A virtual machine (VM) is where a software program behaves like an actual "machine". Instead of connecting extra hardware to a computer or server, virtual hardware runs on the host machine simulating a computer-controlled system.
What are the applications of Virtual Machines?
One use is when a virtual machine emulates a different operating system to the one running on the computer. This allows you to run, for example, Windows software on a Linux operating system. Another example is a people counting algorithm running as a virtual machine and processing a video stream, which negates the need for counting hardware.
Why use a Virtual Machine?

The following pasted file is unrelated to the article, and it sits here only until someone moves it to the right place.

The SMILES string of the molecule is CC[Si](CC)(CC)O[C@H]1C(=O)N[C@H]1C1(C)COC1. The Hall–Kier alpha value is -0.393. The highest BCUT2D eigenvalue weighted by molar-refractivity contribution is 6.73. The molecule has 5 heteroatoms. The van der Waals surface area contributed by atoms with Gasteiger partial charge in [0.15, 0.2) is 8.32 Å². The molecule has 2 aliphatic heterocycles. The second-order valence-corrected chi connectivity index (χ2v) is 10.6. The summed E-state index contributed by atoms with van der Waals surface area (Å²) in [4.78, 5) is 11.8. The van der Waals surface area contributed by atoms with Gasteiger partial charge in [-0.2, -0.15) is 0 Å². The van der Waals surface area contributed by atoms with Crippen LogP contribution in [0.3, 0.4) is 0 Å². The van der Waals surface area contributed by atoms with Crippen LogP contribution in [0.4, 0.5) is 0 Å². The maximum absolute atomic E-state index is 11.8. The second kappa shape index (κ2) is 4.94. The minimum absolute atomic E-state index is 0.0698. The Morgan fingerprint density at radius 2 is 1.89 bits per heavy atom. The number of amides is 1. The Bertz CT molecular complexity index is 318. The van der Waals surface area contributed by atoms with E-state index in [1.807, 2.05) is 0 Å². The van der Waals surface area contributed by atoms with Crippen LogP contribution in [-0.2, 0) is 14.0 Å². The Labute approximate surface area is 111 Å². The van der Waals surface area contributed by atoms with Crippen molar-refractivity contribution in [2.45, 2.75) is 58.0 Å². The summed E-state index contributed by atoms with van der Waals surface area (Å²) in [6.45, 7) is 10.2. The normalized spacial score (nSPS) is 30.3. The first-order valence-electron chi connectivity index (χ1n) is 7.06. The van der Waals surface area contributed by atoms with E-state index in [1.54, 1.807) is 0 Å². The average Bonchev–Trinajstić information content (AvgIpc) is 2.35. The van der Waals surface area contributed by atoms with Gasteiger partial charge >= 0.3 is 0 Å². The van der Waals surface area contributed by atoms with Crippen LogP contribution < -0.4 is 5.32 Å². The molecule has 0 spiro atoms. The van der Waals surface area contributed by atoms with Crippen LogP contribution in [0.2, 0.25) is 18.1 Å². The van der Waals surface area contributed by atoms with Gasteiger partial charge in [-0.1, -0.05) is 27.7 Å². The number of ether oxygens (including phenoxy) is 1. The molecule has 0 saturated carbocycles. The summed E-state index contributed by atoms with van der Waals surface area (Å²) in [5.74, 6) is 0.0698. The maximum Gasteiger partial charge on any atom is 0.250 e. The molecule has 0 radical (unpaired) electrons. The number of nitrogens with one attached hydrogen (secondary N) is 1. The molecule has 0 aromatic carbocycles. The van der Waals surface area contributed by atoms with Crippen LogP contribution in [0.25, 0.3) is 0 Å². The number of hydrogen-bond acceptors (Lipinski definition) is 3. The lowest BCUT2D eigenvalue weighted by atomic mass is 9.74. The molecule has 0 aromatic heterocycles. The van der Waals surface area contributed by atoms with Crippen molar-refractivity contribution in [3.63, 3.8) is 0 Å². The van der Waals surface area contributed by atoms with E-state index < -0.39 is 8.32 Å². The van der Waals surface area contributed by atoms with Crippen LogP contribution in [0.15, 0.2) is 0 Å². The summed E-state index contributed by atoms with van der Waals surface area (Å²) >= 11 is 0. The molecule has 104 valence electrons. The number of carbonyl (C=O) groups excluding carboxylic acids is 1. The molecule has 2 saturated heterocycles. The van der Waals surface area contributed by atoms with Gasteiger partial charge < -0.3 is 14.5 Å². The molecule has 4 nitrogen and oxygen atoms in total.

Virtual machines have many benefits. They can be deployed almost anywhere, regardless of the operating system or configuration of the host. They cut down the need for physical hardware and make systems independent, improving security and reliability. VMs are isolated from each other and their hosts and system resources are divided between the virtual machines. You can migrate any virtual machine to any physical server.
Hypervisors - the running environment for Virtual Machines
Virtual machines run under a hypervisor. There are two types of hypervisor. One runs on the underlying operating system. This is called a type 2 hypervisor and is useful for running on personal computers. Examples include Oracle's Virtual Box and VMware Workstation Player. A type 1 hypervisor runs on the "bare metal" and accesses the hardware directly: it is the operating system. Examples of these are VMWare vSphere and Microsoft's Hyper-V.
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